The death has taken place of Liam McCloskey, one of the surviving hunger strikers from 1981. Liam was originally from Dungiven, County Derry. He had been arrested in an early morning raid on his home in December 1976. Also arrested at that time was Kevin Lynch, his friend and comrade, whom Liam was to replace on hunger strike after Kevin’s death in August, 1981. The others arrested were Sean Coyle and Seamus McReynolds. They were convicted in December 1977 of stealing weapons and conspiring to take arms from British forces and were sentenced to ten years in jail.
Liam immediately joined the blanket protest and four years later volunteered for the hunger strike after Kevin’s death. Following the death of Mickey Devine, the tenth hunger striker, the protest began to lose momentum and potency as Fr Denis Faul, a prison chaplain, began urging families to order medical intervention once their loved ones became unconscious.
The hunger strike lasted 217 days and finally ended on 3rd October.
Liam reluctantly ended his fast on Saturday 26th September, 1981, after fifty-five days. His mother convinced him that she would intervene once he lapsed into a coma. In a statement issued at the time she said that she and her family fully supported the prisoners’ five demands, adding, ‘We don’t want our son nor his friends to live in the conditions that created this hunger strike.’
‘I don’t think Liam ever got over the hunger strike and Kevin’s death and the fact that he survived,’ said his comrade and former blanket man, Eunan Brolly.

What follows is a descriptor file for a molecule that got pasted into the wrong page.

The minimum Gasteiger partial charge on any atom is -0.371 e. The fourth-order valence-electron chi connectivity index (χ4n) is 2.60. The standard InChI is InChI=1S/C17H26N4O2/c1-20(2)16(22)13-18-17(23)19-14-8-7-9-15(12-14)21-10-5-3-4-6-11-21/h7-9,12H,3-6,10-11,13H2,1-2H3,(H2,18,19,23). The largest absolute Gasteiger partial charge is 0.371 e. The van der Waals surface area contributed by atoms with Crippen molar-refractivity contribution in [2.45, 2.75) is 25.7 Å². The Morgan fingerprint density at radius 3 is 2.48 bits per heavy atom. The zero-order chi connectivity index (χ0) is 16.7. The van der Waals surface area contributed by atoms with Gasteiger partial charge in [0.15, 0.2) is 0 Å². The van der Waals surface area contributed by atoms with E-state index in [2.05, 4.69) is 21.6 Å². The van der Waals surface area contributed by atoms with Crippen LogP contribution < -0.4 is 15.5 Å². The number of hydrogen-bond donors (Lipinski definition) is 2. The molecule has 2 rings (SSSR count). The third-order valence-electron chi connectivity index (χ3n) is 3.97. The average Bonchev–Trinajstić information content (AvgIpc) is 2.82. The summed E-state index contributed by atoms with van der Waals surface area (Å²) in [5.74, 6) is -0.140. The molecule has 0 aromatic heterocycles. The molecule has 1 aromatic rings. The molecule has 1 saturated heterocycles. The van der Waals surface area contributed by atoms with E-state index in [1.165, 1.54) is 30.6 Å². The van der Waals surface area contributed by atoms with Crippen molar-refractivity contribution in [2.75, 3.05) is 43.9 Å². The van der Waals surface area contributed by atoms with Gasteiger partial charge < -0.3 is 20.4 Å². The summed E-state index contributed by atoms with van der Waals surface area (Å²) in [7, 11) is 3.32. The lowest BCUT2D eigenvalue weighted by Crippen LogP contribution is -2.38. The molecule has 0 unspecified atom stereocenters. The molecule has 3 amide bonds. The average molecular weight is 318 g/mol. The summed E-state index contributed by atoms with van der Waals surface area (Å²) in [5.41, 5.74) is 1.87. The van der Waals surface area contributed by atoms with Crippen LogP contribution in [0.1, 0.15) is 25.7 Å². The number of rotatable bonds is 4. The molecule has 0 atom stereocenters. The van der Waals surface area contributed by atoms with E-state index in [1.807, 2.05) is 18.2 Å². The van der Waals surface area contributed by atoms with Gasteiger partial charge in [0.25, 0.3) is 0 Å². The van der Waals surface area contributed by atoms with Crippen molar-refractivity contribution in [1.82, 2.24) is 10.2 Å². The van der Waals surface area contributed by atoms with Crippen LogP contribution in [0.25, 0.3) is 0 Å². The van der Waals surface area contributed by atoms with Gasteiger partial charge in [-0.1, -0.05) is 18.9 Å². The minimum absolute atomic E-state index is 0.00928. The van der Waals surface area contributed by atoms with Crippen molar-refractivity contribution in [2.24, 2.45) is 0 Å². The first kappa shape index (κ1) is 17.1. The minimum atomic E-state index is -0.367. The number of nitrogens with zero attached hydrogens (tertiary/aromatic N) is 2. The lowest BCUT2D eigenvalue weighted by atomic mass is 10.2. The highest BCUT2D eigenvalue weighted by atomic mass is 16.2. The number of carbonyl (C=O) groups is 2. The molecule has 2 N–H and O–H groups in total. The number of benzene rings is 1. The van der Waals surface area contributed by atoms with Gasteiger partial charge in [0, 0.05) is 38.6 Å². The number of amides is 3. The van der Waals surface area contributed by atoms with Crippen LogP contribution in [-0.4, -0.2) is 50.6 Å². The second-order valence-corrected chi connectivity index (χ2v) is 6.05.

After his release Liam left the Dungiven area and eventually settled in Buncrana in County Donegal where he lived with his partner, Monica. He embraced humanism and engaged in many peace and reconciliation projects. The last time many of his comrades would have seen him was at the blanket men reunion in Belfast in 2011.
Some years ago Liam spoke to the Derry Journal about his republicanism. He said: ‘Seeing civil rights marchers being beat off the streets and then shot off the streets, it seemed that taking up arms was the only option. I became interested in the republican cause, got involved with the Official IRA then the INLA. I was arrested with a number of others including Kevin Lynch who later died on hunger strike in 1981. I took Kevin’s place on hunger strike and came close to death.
‘After release in 1983, I was involved in reconciliation work. I went into third level education in 1988 and have been living and working in Donegal in the caring profession.’
Former comrades described Liam as a gentleman, ‘very quiet and very loyal’.
Ar Dheis Dé go raibh a anam.